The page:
Upon Further Review: RU vs. Syracuse Analysis

Rutgers dropped a heart-breaking 13-10 decision to Syracuse on Saturday, a game in which the offense didn't perform well again and the defense returned to form. But so much more went into the outcome than just that, and ScarletReport.com breaks it down for you. From the bright spots to the areas of concern, check out what the review of the game showed.

Saturday's 13-10 loss to Syracuse is in the rear view mirror, but it was the perfect game to look at for what this year's Rutgers team is all about. It is a struggling offense with a very quick, aggressive defense. ScarletReport.com reviewed the game to take a close look at what happens when the tape is slowed down. Here is what was found:

What To Like

  • The running by receiver Jeremy Deering. If you want to see what makes him so good at running the Wildcat, check out Rutgers' third offensive play of the game. He may be 6-foot-2, 210 pounds, but he makes his body small and squeezed through a tight crack for a big gain and a first down.

    He also exhibits a tremendous burst to get through the line of scrimmage and finishes runs with power by constantly moving his feet.

    Joe Lefeged
  • Rutgers' blitz packages. Safety Joe Lefeged spent more time at the line of scrimmage than in the secondary, but that wasn't all. The Scarlet Knights constant sent linebackers, safeties and even went with a rare cornerback blitz when Brandon Bing sacked Ryan Nassib in the third quarter.

    It was risky, but effective, so kudos to the staff for having the confidence and courage to call it.

  • The ability of the offensive staff to adapt, even if you don't like the offensive philosophy. Because Syracuse is so blitz heavy, Rutgers tried to exploit the Orange in the running game. Unable to do it in a conventional manner, Rutgers went to six offensive lineman at the line of scrimmage, in addition to a tight end, and also used offensive lineman Antwan Lowery in the backfield.

    Syracuse knew was coming, but couldn't stop it.

  • Backup punter Kyle Sullivan's work. He provided hang time and was consistent in place of injured Teddy Dellaganna. He gave the coverage team plenty of time to get down field and make plays.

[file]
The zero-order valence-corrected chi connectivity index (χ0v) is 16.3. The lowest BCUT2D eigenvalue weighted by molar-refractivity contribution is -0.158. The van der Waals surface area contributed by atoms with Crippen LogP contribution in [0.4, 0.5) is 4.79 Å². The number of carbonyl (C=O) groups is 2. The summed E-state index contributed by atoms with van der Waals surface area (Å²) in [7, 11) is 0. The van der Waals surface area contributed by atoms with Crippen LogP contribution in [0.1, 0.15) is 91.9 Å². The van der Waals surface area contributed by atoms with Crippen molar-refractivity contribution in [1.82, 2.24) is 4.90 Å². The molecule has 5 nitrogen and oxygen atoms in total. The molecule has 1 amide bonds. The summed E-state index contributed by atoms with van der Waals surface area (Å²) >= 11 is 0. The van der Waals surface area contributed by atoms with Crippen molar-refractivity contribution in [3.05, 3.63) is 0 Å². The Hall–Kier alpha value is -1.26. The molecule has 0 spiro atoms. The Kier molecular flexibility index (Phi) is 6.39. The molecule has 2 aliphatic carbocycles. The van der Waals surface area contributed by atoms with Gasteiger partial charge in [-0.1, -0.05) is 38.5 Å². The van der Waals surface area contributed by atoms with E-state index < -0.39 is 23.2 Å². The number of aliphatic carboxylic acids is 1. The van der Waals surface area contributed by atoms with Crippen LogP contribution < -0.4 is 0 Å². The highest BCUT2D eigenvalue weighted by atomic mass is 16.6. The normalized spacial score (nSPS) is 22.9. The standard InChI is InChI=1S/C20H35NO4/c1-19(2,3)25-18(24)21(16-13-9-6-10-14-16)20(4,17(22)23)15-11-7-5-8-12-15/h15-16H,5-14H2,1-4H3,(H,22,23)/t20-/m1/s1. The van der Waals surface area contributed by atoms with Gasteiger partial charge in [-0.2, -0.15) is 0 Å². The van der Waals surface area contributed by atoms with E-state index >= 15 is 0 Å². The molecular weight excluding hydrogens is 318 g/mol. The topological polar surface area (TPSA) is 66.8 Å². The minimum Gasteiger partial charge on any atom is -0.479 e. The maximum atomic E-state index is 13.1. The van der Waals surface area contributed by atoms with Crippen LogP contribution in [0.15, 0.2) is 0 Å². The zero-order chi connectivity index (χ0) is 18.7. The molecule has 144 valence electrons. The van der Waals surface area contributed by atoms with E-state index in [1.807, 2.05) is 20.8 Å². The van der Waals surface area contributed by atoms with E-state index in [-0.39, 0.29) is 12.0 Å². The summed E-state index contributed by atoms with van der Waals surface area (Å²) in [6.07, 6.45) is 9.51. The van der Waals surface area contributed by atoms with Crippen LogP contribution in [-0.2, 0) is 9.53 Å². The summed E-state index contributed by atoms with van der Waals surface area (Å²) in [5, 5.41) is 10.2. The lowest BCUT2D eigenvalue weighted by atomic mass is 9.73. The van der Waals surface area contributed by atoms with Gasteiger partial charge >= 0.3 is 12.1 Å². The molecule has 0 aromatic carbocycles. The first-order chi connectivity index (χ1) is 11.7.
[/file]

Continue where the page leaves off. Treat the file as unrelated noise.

• The athleticism of red-shirt freshman defensive tackle Michael Larrow. With 9:09 left in the second quarter, Larrow spun off his block to make a tackle on Delone Carter.

  • The pursuit of the defense. The tackling was markedly better, and so was the pursuit to the ball carrier. The effort was absolutely sensational.

    What To Work On

  • The conventional running game. While the Wildcat produced plenty of yards, and was the reason Rutgers was able to move the ball at times, it renders a huge part of the passing game ineffective in that play-action doesn't work.

    Throwing the ball down the field. In the first half quarterback Chas Dodd dropped back to attempt passes down the field five times. He was sacked twice and hit while throwing two other times.

    It makes it so Rutgers' offense in the passing game is also limited and clogs the routes and open space, and gives very little chance of underneath routes on zone coverages.

    Kordell Young
  • The blitz pickup. Rutgers even tried to keep a pair of running backs in the backfield to help protect, but it didn't help. When Dodd was sacked in the first quarter, Kordell Young and Mason Robinson were in the backfield, but both missed their blocks.

  • The field goal unit. On placekicker San San Te's 47-yard miss in the first half, the snap was and could have thrown the timing off. On Te's 45-yard miss late in the fourth quarter, the snap was low but it did not bounce and holder Kyle Sullivan got it down cleanly.

    Although he didn't get the seams facing the front, he did get a nice spin on it. Te just didn't hit it well.

  • The lack of burst from the running backs. Kordell Young and De'Antwan Williams both had opportunities to run through a hole, but couldn't get there quick enough. Instead, a potential 10-yard gain was stopped at three and four yards.

  • The lack of protection on Young's pass attempt. True, Robinson was wide open and all that was needed was air under the pass. By on Young's option pass in the second quarter, he was hurried making the throw and hit hard when he released it.

  • Dodd's accuracy. He threw behind D.C. Jefferson in the first quarter, never gave receiver Mark Harrison a chance on a fade route in the second quarter and threw the ball on the feet of Jeremy Deering just before the half on a swing pass.

  • The play calling late. On Young's sweep right that lost eight yards, left guard Desmond Wynn missed a block. When Savage was sacked on third-and-12 to turn a 36-yard field goal attempt into a 45-yarder, Wynn missed a block and Young was late picking up the blitz.

    Chas Dodd
    Not To Worry

  • Dodd had a bad game. He was 3 of 11 for 30 yards and missed some open receivers and didn't look comfortable. When he was leading a fourth-quarterback comeback against Connecticut, we reminded everyone there will be rough patches.

    Now, because he did not look good against Syracuse doesn't mean he is terrible. It is what happens with a freshman quarterback.

    Keeping Perspective

    Jeremy Deering
  • Some folks don't think a bowl game is worth while, but this is clearly a young team that will benefit greatly from an extra three or four weeks of practice. While going to a bowl at 7-5 or 6-6 may not be too exciting, think what having amounts to an extra spring practice on the schedule can do for the development of Dodd, the offensive line and Deering at receiver.

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